14 The meat marketing charge was the subject of a procedure for failure by the Portuguese Republic to fulfil its Treaty obligations. However, the procedure was discontinued on 20 November 1991 when the Commission concluded that the revenue from the charge was used to promote sales of the goods which bore it, without any discrimination regarding their origin. The charge in respect of ruminants and the one in respect of swine fever were also the subject of a procedure under Article 169 of the Treaty: the Commission considered them incompatible with Article 95 of the Treaty. That procedure was discontinued in 1994 following abolition of those three charges by the Portuguese authorities in 1993.

15 IROMA initiated a fiscal procedure for enforcement against Fricarnes to recover ESC 8 851 045 for unpaid charges on meat and offal, and charges in respect of ruminants and swine fever, payable for the year 1992.

16 In proceedings before the Tribunal Tributário de Lisboa (Lisbon Tax Court) Fricarnes contested the order resulting from that procedure, arguing that the charges in question were unconstitutional. It succeeded at first instance, but only because the court held that those charges were incompatible with Articles 9 and 12 of the Treaty.

17 The Fazenda Pública appealed against that decision to the Supremo Tribunal Administrativo, which stayed proceedings and referred the following questions to the Court of Justice for a preliminary ruling:

`1. Are the "charges" described, which have the characteristics described above, contrary to Article 95(1) and (2) of the Treaty of Rome?

2. Are they to be regarded as charges having an effect equivalent to a customs duty on imports, prohibited by Articles 9 and 12 of that Treaty?

3. Are they to be regarded as turnover taxes within the meaning of Article 33 of the Sixth Directive, without prejudice to Article 378 of the Act of Accession or any other Community legislation?'

The first and second questions

18 By its first two questions the national court essentially seeks to ascertain whether charges like those at issue may constitute charges having an effect equivalent to customs import duties within the meaning of Articles 9 and 12 of the Treaty or discriminatory internal taxation prohibited by Article 95 of the Treaty.

19 It must first be borne in mind that provisions relating to charges having equivalent effect and those relating to discriminatory internal taxation cannot be applied concurrently, so that under the system of the Treaty the same taxation cannot belong to both categories at the same time (Case 10/65 Deutschmann v Germany [1965] ECR 469, at 473 to 474; Case 57/65 Lütticke v Hauptzollamt Saarlouis [1966] ECR 205, at 211; and Case C-266/91 Celbi v Fazenda Pública [1993] ECR I-4337, paragraph 9).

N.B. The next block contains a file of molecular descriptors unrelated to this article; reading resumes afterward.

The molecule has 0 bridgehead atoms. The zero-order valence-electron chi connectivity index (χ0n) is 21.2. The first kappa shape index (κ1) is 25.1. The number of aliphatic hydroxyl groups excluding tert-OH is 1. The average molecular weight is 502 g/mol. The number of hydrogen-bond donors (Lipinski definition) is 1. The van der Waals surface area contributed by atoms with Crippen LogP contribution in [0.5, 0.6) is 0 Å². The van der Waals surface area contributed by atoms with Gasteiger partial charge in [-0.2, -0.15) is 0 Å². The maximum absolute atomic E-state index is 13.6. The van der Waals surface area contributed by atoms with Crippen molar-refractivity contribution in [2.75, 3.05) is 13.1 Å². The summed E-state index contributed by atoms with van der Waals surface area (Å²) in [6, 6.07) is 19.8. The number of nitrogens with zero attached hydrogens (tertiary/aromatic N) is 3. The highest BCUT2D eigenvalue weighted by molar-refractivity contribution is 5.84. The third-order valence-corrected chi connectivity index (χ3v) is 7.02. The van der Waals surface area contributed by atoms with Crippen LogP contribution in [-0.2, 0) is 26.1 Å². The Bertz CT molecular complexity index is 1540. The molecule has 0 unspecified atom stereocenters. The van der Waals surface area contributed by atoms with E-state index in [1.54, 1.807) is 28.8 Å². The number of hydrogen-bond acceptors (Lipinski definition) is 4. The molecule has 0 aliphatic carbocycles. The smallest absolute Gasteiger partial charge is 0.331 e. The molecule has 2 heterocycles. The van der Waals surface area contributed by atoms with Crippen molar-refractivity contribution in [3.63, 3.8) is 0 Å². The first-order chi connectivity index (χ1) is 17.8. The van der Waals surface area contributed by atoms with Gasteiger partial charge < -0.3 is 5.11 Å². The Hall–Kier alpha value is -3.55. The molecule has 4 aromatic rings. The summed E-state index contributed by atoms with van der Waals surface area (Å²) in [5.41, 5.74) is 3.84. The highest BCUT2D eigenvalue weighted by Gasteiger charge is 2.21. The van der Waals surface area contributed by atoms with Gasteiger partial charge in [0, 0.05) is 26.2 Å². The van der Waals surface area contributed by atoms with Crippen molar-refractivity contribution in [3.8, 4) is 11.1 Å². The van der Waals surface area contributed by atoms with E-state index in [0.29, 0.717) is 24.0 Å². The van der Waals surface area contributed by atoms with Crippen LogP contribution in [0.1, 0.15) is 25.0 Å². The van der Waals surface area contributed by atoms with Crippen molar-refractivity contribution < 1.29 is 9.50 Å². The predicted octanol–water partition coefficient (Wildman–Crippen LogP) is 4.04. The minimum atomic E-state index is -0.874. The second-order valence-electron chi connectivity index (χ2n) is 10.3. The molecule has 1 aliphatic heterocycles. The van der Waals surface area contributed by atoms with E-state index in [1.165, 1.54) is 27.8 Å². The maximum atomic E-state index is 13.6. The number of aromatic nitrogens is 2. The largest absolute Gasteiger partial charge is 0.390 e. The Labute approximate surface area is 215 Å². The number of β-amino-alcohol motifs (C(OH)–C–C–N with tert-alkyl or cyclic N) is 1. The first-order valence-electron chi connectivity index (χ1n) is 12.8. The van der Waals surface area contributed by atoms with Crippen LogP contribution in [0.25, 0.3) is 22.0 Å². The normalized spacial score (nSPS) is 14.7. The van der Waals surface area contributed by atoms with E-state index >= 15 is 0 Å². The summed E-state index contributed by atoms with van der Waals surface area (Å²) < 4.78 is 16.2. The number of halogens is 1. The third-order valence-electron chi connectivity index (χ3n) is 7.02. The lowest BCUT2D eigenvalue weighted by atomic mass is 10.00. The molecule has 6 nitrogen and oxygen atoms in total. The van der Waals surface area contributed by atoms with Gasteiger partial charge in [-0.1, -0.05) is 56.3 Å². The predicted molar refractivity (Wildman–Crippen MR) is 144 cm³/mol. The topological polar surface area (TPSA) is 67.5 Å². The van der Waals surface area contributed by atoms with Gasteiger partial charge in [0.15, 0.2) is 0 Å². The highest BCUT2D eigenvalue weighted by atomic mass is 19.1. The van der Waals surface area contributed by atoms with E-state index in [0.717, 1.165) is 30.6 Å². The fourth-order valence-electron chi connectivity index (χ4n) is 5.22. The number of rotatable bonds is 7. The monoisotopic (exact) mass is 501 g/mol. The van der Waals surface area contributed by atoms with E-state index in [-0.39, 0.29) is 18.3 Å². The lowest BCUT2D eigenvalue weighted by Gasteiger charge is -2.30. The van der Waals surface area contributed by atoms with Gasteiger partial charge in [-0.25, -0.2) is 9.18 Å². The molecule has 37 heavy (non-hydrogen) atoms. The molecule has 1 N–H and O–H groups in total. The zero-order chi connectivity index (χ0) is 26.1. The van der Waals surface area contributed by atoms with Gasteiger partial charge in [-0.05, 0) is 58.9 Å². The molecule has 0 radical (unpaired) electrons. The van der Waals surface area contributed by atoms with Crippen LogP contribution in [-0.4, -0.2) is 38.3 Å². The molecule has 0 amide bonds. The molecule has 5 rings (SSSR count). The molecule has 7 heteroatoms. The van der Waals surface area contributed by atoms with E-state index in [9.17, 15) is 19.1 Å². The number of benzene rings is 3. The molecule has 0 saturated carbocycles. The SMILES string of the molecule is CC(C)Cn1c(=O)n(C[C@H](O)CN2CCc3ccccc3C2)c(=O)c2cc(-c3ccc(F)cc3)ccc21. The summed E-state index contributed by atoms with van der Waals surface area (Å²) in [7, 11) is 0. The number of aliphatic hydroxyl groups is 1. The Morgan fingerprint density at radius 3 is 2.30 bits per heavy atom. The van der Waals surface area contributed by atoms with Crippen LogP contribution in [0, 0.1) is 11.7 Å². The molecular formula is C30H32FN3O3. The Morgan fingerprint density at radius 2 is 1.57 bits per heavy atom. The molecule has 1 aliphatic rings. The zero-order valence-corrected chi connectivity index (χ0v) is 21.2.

20 It is settled case-law that any pecuniary charge, whatever its designation or mode of application, which is imposed unilaterally on goods by reason of the fact that they cross a frontier, and which is not a customs duty in the strict sense, constitutes a charge having an effect equivalent to a customs duty within the meaning of Articles 9, 12, 13 and 16 of the Treaty, even if it is not imposed on behalf of the State (see in particular Case 158/82 Commission v Denmark [1983] ECR 3573, paragraph 18).

21 Pecuniary charges under a general system of internal charges applying systematically to domestic and imported products according to the same criteria, on the other hand, are covered by Article 95 et seq. of the Treaty (Celbi, cited above, paragraph 11). Those provisions prohibit a Member State from directly or indirectly imposing on the products of other Member States any internal taxation in excess of that imposed on similar domestic products or of such a nature as to afford protection to other domestic products, and therefore the criterion for the application of Article 95 is whether or not those charges are discriminatory or protective (see in particular Case C-17/91 Lornoy and Others v Belgium [1992] ECR I-6523, paragraph 19).

22 It must nevertheless be borne in mind that, for the purposes of the legal characterization of a charge levied on domestic and imported products in accordance with identical criteria, it may be necessary to take into account the purpose for which the revenue from the charge is applied.

23 Thus, if the revenue from such a charge is intended to finance activities for the special advantage of the taxed domestic products, it may follow that the charge imposed on the basis of the same criteria nevertheless constitutes discriminatory taxation in so far as the fiscal burden on domestic products is neutralized by the advantages which the charge is used to finance whilst the charge on the imported products constitutes a net burden (Case 73/79 Commission v Italy [1980] ECR 1533, paragraph 15; Joined Cases C-78/90 to C-83/90 Compagnie Commerciale de l'Ouest and Others [1992] ECR I-1847, paragraph 26).

24 It is settled case-law (see in particular Compagnie Commerciale de l'Ouest and Others, cited above, paragraph 27; Lornoy and Others, cited above, paragraph 21, and Case C-72/92 Scharbatke v Germany [1993] ECR I-5509, paragraph 10) that if the advantages stemming from the use of the revenue from a charge forming part of a general system of internal charges applying systematically to domestic and imported products fully offset the burden borne by the domestic product when it is placed on the market, that charge constitutes a charge having an effect equivalent to a customs duty, contrary to Articles 9 and 12 of the Treaty. On the other hand, if the advantages accruing to the taxed domestic products from the use of the revenue from the charge only partly offset the burden borne by those products, such a charge would constitute a breach of the prohibition of discrimination laid down by Article 95 of the Treaty.

25 If the advantages for domestic production fully offset the burden borne by it, the charge levied on the product must, being a charge having an effect equivalent to a customs duty, be regarded as unlawful in its entirety; if on the contrary those advantages only partly offset the burden borne by domestic production, the charge levied on the imported product, which is legal in principle, will simply have to be reduced proportionally (Case 94/74 IGAV v ENCC [1975] ECR 699, paragraph 13, and Compagnie Commerciale de l'Ouest and Others, cited above, paragraph 27).